by Jonathan Singer, Tue Aug 05, 2008 at 03:32:33 AM EDT
Ben Smith passes on this report from Glenn Thrush:
Hillary Clinton will campaign for Barack Obama this Friday in Nevada and hit the Miami area on Aug. 21 for a fundraiser and rally as part of a pre-convention unity swing, according to people close to Clinton.
"She's flying solo," said a source familiar with the events, although there's "a chance" Obama could join her in Nevada.
Combined with news that Clinton will speak on the second night of the convention, which will mark the 88th anniversary of women's right to vote in the United States, this news indicates that the Clinton-Obama rally in Unity, New Hampshire in late June was a beginning, not the end, of the rapprochement between the two camps. And as much as there may be some hurt feelings and wounded egos on both sides of the primary battle, it is extremely important for the party to come together at this juncture so that the White House does not stay in the hands of the Bush Republicans for another four years.
by Jonathan Singer, Mon Aug 04, 2008 at 05:13:39 PM EDT
Gallup polling released last week showed that while Barack Obama is not dominating in the purple states -- he leads John McCain by a mere 45 percent to 43 percent margin in the most competitive swing areas of the country -- Obama is performing remarkably well in the red states. Specifically, in the states that George W. Bush carried by a 6 percentage point margin or greater in 2004, Obama trails by a narrow 46 percent to 43 percent margin.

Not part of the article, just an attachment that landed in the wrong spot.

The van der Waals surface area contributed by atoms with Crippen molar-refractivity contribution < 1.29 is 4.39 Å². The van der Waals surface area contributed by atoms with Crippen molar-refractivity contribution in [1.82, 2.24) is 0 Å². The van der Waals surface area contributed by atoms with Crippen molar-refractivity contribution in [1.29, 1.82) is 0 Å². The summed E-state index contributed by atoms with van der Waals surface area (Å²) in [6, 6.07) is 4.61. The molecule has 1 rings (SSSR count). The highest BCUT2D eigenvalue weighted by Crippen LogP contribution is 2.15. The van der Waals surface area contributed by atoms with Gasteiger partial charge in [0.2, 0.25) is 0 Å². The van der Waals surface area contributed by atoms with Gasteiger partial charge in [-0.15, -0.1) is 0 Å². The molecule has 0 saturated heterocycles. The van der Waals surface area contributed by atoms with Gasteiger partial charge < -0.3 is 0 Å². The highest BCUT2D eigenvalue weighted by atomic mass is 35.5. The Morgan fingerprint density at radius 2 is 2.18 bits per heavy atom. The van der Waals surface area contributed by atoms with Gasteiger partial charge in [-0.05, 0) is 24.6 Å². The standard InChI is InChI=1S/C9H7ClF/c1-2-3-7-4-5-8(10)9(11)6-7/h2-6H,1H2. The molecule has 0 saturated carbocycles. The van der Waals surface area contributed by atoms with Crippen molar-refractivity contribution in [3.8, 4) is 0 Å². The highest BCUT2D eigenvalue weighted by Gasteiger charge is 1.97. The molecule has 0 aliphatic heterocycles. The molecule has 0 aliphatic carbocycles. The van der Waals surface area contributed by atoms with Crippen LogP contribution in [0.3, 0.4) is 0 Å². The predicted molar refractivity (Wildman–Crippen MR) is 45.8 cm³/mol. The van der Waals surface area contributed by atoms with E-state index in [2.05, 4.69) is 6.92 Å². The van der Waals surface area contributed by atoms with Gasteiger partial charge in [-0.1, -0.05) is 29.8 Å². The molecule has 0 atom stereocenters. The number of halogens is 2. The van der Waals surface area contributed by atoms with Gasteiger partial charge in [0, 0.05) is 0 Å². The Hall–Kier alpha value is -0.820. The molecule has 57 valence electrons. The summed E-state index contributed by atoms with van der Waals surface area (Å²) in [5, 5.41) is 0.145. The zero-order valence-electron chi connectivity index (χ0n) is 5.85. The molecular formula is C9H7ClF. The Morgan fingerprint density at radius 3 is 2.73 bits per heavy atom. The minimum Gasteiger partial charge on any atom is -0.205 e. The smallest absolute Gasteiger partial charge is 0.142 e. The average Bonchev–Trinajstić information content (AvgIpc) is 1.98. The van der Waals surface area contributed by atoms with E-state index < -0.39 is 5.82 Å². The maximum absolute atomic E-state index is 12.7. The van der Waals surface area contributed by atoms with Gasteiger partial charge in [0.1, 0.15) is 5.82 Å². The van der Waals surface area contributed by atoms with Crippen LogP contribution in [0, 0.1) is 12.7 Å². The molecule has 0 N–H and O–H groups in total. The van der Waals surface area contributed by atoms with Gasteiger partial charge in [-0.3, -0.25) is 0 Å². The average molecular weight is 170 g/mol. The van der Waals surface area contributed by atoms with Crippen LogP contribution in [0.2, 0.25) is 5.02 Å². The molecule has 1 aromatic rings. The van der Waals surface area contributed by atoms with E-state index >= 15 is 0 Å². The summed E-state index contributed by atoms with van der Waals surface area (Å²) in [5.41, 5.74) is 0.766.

Case in point: South Dakota. Rasmussen Reports polling out of the state last month showed Obama within 4 points of McCain -- 44 percent for the Republican, 40 percent for the Democrat. Don't believe the numbers? Don't believe it's close? McCain apparently does, campaigning today in South Dakota. Here are First Read's thoughts:
*** Easy Rider? McCain should feel at home today in Sturgis, SD, where motorcycle enthusiasts from all over will be hanging out. But this visit may not be about appealing to Harley voters -- but voters actually living in the Dakotas. Of the red states where Obama has been spending money, the one where he's had the most impact is clearly North Dakota. In fact, Obama's been polling so well in that state, there is speculation the campaign may add neighbor South Dakota to its target list. The McCain camp knows Obama's been gaining some ground in the region, so this event seemed like a way to at least get some local coverage in the Dakotas and see if they can easily snap these states back into the Red column like some in the GOP believe.
Does this mean that South Dakota is necessarily in play? It doesn't appear that the Obama campaign is advertising in the state in a serious basis just yet. At the same time, it does look like the state is potentially in play -- and Obama is advertising in the neighboring states of Montana, North Dakota, Minnesota and Iowa, some of which just might bleed into South Dakota. So this just might be another one to keep an eye on...